Bohdan Tsys – junior sys admin to DevOps engineer and certified K8s administrator: a homegrown K&C success story

Bohdan has come a long way in his career in the three years since joining K&C and his progress is only accelerating. This is the man behind the cloud infrastructure automation skills.

DevOpsUPDATED ON December 21, 2023

John Adam K&C head of marketing


Bohdan playing the guitar

I first met Bohdan not so long after he first joined K&C in early 2021 as a junior sys admin, recruited to support the company’s internal infrastructure and everyone using it. We had organised an informal English-speaking club hosted online once a week and open to anyone from K&C keen to practice their spoken English skills.

Bohdan was one of the first and most consistent participants, engaging in conversations on topics that ranged from sharing favourite and interesting customs from our different countries to whether Earth has already been visited by extraterrestrial civilisations.

At the time, he was living in Kyiv and working from our local branch office in Ukraine’s capital city. He’d recently graduated from Kyiv National University of Technologies and Design (KNUTD), earning a master’s degree in industrial automation engineering.

I remember Bohdan explaining to me that on graduation he had encountered a lack of graduate-level mechatronics jobs available in either Kyiv or Ukraine. That saw him pivot towards the IT sector – where there was, by contrast, huge demand for talented young professionals with an engineering background.


From Kyiv to Katowice via Krakow and promotion to DevOps engineer

Almost 3 years on and I’m speaking to Bohdan over a Teams call from his apartment in Katowice. He’s been in Poland since moving there on the cusp of Russia invading his home country in early 2022 –  relocating to K&C’s Krakow office after joining a new project as a DevOps engineer – a role he has graduated into since we first met.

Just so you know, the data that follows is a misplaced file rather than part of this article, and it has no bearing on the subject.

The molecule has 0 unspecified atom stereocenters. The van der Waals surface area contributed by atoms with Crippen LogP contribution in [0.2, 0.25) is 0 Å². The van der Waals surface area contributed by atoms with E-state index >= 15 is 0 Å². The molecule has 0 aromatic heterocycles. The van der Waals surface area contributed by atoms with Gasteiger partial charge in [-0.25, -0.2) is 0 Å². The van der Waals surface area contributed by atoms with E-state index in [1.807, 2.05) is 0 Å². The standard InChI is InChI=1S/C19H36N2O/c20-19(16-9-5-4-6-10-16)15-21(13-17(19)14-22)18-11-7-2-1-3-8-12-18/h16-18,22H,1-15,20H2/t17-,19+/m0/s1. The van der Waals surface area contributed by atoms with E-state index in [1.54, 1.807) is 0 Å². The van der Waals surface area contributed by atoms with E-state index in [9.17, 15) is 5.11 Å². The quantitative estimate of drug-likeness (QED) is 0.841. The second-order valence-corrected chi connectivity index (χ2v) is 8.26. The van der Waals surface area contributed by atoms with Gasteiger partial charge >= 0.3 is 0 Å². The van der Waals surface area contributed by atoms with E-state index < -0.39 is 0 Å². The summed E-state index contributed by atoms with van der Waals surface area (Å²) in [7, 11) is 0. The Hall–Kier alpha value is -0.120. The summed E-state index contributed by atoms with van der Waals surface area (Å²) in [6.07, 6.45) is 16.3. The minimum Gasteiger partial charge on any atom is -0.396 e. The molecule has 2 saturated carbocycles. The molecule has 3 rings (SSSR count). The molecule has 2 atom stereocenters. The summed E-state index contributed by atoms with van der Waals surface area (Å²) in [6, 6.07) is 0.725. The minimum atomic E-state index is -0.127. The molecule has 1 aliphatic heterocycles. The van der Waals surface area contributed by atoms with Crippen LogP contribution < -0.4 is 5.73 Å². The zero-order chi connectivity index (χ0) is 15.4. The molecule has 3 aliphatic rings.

He sees his promotion to a position on the new project and the additional financial firepower that came with it as a stroke of luck – at least in its timing. He wouldn’t have otherwise moved to Poland before the outbreak of war.

Over the previous few months, he had been following the news of the build-up of Russian troops along Ukraine’s border and “recognised the threat”.

“But I didn’t think I could afford to live in Poland on my junior DevOps salary. When I got the raise with the new position and after speaking to other colleagues who had already moved to Poland from Ukraine, I decided I could go now. We moved just a month before the war started.”

Most of the team Bohdan joined, developing the core digital platform of the world’s biggest events company, is based in our Krakow office. He decided joining them would smooth his transition into his new, more senior role.

Some months later he decided with his girlfriend to make the short move to Katowice, 140km and a 2 hour drive away – a drive he regularly makes to spend some time working with his team in person. Or for social events like this year’s office Christmas party.


K&C 2023 Christmas Party Krakow pic 1


Bohdan and Tim Reznichenko standing with others at Krakow Christmas party 2023

Bohdan socialising with colleagues at K&C Krakow’s 2023 Christmas Party


A newly certified Kubernetes Administrator

The catalyst for this conversation is that Bohdan recently acquired his Certified Kubernetes Administrator (CKA) Certification, representing another step on his journey as a DevOps engineer.

He’s come a long way since joining us as a junior sys admin who found himself slightly bored with the job of keeping K&C’s digital infrastructure running smoothly – and taking the initiative to ask for more challenging assignments.

He’s now a key member of the team building and maintaining the core digital platform of a FTSE 100 company worth over €12 billion.

He’s come an even longer way since being born in the small town of Myrhorod in the Poltava Oblast in east-central Ukraine most famous for its hot mineral springs and geysers. And as the birthplace Nikolai Gogol, the renowned 19th-century Ukrainian novelist and playwright. Gogol was a pioneer of the grotesque literary technique that influenced other writers of the time, notably including Charles Dickens.


The backstory to a rising DevOps star